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The continuous fiber-reinforced high-performance Tepex composites from Lanxess subsidiary Bond-Laminates are finding new applications in the area of automotive bodywork.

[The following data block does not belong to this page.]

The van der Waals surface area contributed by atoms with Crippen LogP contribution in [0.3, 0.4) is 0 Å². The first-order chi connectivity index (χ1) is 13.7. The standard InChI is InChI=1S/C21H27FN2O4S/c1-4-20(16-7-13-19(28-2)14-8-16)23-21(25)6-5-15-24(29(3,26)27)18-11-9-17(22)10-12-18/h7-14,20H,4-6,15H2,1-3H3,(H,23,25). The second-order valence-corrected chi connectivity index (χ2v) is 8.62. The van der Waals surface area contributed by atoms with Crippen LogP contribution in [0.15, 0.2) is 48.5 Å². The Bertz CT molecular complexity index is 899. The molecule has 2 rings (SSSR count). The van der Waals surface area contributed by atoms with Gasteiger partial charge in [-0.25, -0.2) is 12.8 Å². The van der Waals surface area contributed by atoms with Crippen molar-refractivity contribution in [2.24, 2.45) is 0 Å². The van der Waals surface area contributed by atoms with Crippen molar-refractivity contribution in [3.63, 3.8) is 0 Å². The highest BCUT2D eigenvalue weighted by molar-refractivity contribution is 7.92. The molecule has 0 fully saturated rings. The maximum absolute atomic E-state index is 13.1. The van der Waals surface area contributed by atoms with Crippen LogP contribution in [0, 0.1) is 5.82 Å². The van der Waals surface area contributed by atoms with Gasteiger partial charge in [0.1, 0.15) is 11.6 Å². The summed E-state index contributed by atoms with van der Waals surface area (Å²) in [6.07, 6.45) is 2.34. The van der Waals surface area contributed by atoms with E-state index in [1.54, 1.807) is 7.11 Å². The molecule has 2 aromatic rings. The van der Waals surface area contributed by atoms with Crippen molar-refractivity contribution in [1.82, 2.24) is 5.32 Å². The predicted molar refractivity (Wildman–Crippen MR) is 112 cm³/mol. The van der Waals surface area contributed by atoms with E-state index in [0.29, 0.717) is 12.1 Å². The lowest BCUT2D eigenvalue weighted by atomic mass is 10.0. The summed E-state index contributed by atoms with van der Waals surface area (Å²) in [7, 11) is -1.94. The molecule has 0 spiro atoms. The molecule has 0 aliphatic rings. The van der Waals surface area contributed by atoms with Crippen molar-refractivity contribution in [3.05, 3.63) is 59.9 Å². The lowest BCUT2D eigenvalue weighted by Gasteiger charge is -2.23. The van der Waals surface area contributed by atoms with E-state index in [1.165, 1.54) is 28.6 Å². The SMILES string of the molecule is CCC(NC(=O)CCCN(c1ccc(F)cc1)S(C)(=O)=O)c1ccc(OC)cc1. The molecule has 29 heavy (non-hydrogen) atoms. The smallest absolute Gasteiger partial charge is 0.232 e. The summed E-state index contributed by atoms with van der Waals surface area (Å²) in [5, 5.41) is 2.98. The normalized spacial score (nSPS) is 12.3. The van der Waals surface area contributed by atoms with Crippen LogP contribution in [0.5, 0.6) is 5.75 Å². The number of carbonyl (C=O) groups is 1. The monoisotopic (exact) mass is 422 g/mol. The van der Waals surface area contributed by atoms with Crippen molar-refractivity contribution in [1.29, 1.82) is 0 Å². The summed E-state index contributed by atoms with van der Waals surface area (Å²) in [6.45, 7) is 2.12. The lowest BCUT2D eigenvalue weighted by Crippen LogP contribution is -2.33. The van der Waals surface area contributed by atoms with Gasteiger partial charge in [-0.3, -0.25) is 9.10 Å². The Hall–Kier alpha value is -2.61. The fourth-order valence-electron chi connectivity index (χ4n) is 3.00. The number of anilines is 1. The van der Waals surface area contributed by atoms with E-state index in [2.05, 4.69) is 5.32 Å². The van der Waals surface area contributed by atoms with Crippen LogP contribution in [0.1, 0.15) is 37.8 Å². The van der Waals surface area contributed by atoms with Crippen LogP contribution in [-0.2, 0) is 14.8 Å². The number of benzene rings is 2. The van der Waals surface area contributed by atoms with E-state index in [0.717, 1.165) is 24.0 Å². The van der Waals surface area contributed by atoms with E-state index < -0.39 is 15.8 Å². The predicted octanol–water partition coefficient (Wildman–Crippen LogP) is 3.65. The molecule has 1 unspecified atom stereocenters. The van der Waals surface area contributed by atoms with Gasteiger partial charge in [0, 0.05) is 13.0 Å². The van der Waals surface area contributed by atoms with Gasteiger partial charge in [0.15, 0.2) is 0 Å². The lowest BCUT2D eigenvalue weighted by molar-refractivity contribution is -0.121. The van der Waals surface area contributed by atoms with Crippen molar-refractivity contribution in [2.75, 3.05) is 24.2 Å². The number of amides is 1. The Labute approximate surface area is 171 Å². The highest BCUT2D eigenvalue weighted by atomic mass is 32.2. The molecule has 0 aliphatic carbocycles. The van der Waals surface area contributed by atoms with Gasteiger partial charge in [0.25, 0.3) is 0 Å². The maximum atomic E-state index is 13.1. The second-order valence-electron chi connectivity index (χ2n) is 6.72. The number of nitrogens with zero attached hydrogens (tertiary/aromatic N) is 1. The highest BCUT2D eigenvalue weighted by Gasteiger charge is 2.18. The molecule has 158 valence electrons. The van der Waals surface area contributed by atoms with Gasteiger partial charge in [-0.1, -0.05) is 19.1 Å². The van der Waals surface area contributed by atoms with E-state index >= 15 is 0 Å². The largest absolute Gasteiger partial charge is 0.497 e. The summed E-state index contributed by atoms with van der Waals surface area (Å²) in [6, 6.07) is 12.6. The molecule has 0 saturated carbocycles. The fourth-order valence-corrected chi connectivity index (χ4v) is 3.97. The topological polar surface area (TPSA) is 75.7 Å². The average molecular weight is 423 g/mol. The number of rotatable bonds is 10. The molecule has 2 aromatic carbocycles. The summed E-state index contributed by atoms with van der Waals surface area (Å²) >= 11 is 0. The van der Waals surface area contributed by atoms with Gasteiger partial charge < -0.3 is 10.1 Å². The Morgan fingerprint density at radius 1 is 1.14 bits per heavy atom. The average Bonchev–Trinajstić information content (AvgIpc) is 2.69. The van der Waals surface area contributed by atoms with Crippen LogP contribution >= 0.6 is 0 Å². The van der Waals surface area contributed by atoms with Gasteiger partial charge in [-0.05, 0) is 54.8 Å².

One example is the use of a variant of Tepex dynalite to provide engine compartment protection in the MINI John Cooper Works GP. “The extreme strength and toughness of our material work very much in its favor. These characteristics make the underbody protection, prone as it is to stone hits and even grounding on poor roads, more robust and extremely resistant to impact,” says Harri Dittmar, lightweight design expert at Bond-Laminates. In addition, the regular alignment of the composite’s continuous glass fibers lends the component an attractive carbon-like appearance.Three times strongerThe protector is manufactured using a compression molding procedure that combines flow and forming processes. This involves compounding polypropylene with continuous glass fiber rovings and forming the component directly from the resulting DLFT mass (DLFT = Direct Long Fiber Thermoplastic) in a compression mold. What is so special about the production process is the fact that two Tepex dynalite outer layers are also compressed at the same time so as to reinforce the specific area subjected to the greatest stress. This produces a sandwich component with a DLFT core and part of its surface made from the high-performance composite. “Compared to a solely polypropylene-based DLFT component, the outer skins made from our material give the part three times the strength and energy absorption,” Dittmar says. The Tepex dynalite 104-RG 601 consists of a polypropylene matrix embedded with a fabric containing 47 percent by volume continuous glass fiber rovings.Huge potential as a lighter alternative to metalsDittmar believes there is immense scope for using Tepex dynalite as underbody protection in cars – especially in vehicles destined for countries with poor roads that therefore require extra protection. “Sandwich DLFT solutions can be up to 50 percent lighter than steel and 20 percent lighter than aluminum protection. Thermoplastic sandwich composites also provide more effective sound insulation from stone hits – in other words they demonstrate superior acoustic properties too,” Dittmar adds.More information:www.lanxess.com